permeate every level of an organization. An important job of
school leadership is to encourage and reward creative thinking
and collaboration, while also recognizing both formal and subtle
ways those things are discouraged.

Gallagher, Alyssa, and Kami Thordarson. Design Thinking for School Leaders : Five Roles and Mindsets That Ignite Positive
Change, Association for Supervision & Curriculum Development, 2018. ProQuest Ebook Central, http://ebookcentral.proquest.com/lib/amridge/detail.action?docID=5437456.
Created from amridge on 2021-09-13 03:53:58.

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Experience Architect • 67

Figure 4.1

Culture of Compliance Versus Culture of Creativity

Culture of Compliance Culture of Creativity

• Risk is not tolerated

• Mandates are valued above all

• Fear is commonplace

• Top-down leadership

• Language implies singular
ownership (my class, my stu-
dents)

• Constraints are roadblocks

• Initiatives are implemented with
very little feedback

• Risk is encouraged as a natural
part of the learning process

• Creative solutions are valued

• Trust is integral to work and
learning

• Distributed leadership, where all
are empowered to act

• Language implies group owner-
ship (our school, our students)

• Constraints are seen as possi-
bilities

• Initiatives are quickly imple-
mented with small user groups,
lots of feedback gathered, with
iterations along the way

Peter Drucker, an author and business consultant, said,
“Culture eats strategy for breakfast,” but we needn’t think of it
as choosing one over the other. Using design-inspired leadership
strategies can enhance the power of both culture and strategy,
connecting the two pieces into a cohesive whole. The good news
is that no matter where your school culture currently falls, it can
be shifted. One of the greatest tools to use in shifting a culture is
improvisation, or improv.

Improv helps build a creative culture and boosts everyone’s
creative confidence. We were introduced to the concept while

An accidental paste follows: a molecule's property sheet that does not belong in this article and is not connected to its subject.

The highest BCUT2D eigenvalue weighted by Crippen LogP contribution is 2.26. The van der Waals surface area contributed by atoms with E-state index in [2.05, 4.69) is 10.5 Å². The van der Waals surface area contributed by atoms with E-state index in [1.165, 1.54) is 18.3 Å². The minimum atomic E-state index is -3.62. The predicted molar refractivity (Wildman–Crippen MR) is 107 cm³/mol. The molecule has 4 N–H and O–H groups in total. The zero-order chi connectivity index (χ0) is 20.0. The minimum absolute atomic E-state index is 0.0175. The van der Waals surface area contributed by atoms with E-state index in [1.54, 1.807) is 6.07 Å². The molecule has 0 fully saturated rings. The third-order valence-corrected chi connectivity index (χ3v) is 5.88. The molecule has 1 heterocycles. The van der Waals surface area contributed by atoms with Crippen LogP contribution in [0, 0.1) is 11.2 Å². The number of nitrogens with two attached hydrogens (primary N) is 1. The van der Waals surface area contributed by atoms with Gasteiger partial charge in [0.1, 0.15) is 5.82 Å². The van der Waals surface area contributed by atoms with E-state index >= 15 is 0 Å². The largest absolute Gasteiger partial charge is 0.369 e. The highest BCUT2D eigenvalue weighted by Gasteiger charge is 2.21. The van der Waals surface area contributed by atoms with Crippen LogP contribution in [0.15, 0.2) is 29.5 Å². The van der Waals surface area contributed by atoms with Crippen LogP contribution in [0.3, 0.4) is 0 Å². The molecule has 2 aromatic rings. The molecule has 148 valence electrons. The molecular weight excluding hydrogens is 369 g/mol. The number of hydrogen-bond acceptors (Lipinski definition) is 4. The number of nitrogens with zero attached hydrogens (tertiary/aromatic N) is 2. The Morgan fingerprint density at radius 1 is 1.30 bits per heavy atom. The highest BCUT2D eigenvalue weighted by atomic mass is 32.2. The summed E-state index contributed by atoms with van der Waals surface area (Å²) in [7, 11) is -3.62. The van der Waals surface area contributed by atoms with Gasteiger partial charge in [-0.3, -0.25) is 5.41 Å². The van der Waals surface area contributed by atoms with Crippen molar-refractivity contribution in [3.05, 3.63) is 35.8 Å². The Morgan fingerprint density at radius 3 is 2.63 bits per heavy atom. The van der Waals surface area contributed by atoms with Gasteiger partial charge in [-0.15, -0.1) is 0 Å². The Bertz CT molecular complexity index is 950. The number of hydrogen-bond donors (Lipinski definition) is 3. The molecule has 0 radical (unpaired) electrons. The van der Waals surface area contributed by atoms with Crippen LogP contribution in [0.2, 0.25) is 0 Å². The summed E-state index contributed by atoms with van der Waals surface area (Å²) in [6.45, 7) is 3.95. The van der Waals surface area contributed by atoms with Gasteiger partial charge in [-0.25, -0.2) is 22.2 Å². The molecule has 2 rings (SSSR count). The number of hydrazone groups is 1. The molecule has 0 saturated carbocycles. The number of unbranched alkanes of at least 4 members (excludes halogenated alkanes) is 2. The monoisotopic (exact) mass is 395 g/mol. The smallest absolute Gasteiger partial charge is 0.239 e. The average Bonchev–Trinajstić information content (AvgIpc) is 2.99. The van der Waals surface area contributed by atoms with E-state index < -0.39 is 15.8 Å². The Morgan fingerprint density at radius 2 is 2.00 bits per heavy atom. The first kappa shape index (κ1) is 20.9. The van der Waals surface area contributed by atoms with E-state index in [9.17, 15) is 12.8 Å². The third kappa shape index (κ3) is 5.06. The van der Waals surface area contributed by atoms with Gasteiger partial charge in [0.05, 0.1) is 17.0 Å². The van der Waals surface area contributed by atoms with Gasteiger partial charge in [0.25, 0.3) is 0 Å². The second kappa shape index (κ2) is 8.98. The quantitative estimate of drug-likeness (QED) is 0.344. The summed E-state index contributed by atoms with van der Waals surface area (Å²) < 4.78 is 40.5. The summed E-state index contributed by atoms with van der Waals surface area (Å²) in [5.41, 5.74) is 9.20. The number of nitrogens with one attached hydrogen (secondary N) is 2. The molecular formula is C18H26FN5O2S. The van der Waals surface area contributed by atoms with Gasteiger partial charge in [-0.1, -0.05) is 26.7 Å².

attending a workshop where our first icebreaker contained the
word “improv.” We both had nightmare visions of standing in
front of a room full of strangers and trying to be funny. It was a
paralyzing thought. Fortunately, the facilitator quickly launched

Gallagher, Alyssa, and Kami Thordarson. Design Thinking for School Leaders : Five Roles and Mindsets That Ignite Positive
Change, Association for Supervision & Curriculum Development, 2018. ProQuest Ebook Central, http://ebookcentral.proquest.com/lib/amridge/detail.action?docID=5437456.
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68 • Design Thinking for School Leaders

into an explanation of the activity, reducing the apparent anxiety
level of everyone in the room. We started with a simple game of
“Zip, Zap, Zop,” an infinite game that only required tuning in to
the group and playing at the speed of fun. It turns out that improv
practices have very little to do with being funny and more to do
with attitude.

Improv is the ability to say, “Yes, and . . . .” It is a tool that
allows for creativity beyond the normal. Think of it as a team
sport that requires connections to those around you. You must
be present and focused on the now to react to what is being
said. It encourages careful listening and acceptance of what is
being offered, without judgment. Embracing a designer mindset